Current Affairs 19th September 2023 for UPSC Prelims Exam
Right to Marry
Context: The Delhi High Court recently observed that the choice to choose a life partner cannot be affected by matters of faith and religion.
More on the news
- The court said that the right to marry is an incident of human liberty.
- The right to marry a person of one’s choice is not only underscored in the Universal Declaration of Human Rights but is also an integral facet of Article 21 of the Constitution.
- The court also reiterated that the choice to choose a life partner cannot in any way be affected by matters of faith and religion.
Right to Marry in India
- Judicial Pronouncements:
- Shafin Jahan v Ashok KM (2018): The Supreme Court upheld the right to marry a person of one’s choice as an integral part of Article 21 i.e., Right to Life and Personal Liberty.
- K.S. Puttaswamy v UOI (2017): The Supreme Court held that “right of choice of a family life” as a fundamental right.
- Lata Singh v. State of U.P. (2006): In this case, the Supreme Court upheld the right of adults to marry of their own choice, regardless of caste or religion, and declared that any interference in the right to marry by family members or others is illegal.
- Right to Marry is not Absolute: The right to life is guaranteed by the Constitution. This privilege can only be taken away by a law that is procedurally, procedurally, and substantively fair, just, and reasonable.
- The Prohibition of Child Marriage Act, 2006 sets the legal age of marriage for women at 18 years and for men at 21 years.
- The Protection of Women from Domestic Violence Act, 2005 prohibits forced marriage and provides for punishment for those who commit this crime.
- The Indian Penal Code, 1860 prohibits bigamy, which is defined as the act of marrying another person while one is already legally married.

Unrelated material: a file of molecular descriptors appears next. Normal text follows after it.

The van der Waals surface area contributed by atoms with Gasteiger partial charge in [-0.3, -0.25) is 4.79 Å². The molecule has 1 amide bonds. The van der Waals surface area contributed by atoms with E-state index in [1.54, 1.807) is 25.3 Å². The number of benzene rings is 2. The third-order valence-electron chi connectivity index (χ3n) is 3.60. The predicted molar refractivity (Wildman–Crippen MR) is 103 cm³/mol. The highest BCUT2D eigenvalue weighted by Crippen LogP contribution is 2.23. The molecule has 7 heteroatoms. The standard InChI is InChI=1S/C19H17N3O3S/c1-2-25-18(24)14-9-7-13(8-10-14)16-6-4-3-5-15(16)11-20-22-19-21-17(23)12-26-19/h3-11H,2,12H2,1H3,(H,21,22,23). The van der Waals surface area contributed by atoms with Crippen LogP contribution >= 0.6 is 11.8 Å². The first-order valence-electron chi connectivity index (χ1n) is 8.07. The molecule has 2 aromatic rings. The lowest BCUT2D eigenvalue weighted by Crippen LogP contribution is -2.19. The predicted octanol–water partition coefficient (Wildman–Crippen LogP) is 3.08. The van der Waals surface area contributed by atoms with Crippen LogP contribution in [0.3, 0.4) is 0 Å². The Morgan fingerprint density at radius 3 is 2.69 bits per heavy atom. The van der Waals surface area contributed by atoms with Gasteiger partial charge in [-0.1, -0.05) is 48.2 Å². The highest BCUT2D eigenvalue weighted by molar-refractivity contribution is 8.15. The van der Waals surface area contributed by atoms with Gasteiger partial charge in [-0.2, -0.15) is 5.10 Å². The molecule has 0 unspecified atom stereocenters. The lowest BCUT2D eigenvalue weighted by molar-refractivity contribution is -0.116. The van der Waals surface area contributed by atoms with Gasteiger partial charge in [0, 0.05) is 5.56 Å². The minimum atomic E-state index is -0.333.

- Personal Laws: In India, diverse personal laws on marriage make forced marriage illegal, with the right to marry recognized by both Hindu and Muslim laws.
- Other regulations in India that govern a person’s right to marriage include:
- The 2006 Child Marriage Prohibition Act,
- The 1890 Guardians and Wards Act,
- The 1875 Majority Act,
- The 1984 Family Courts Act,
- The Protection of Women from Domestic Violence Act of 2005.
Context: The core inflation in India is observed to have been steady at 4.9 per cent as of August 2023.
About core Inflation:
- Core inflation is the change in the costs of goods and services but it does not include those from the food and energy sectors.
- Food and energy prices are exempt from this calculation because their prices can be too volatile or fluctuate wildly.
- Core inflation is mostly calculated using the consumer price Index (CPI), which is a measure of prices for goods and services
Importance of Core Inflation:
- Core inflation is used to determine the impact of rising prices on consumer income.
- If the increase in the price index is due to temporary shocks that could soon reverse themselves, it may not require any monetary policy action.
- To deal with such situations, many central banks use measures of core inflation that are designed to filter the transitory price movements.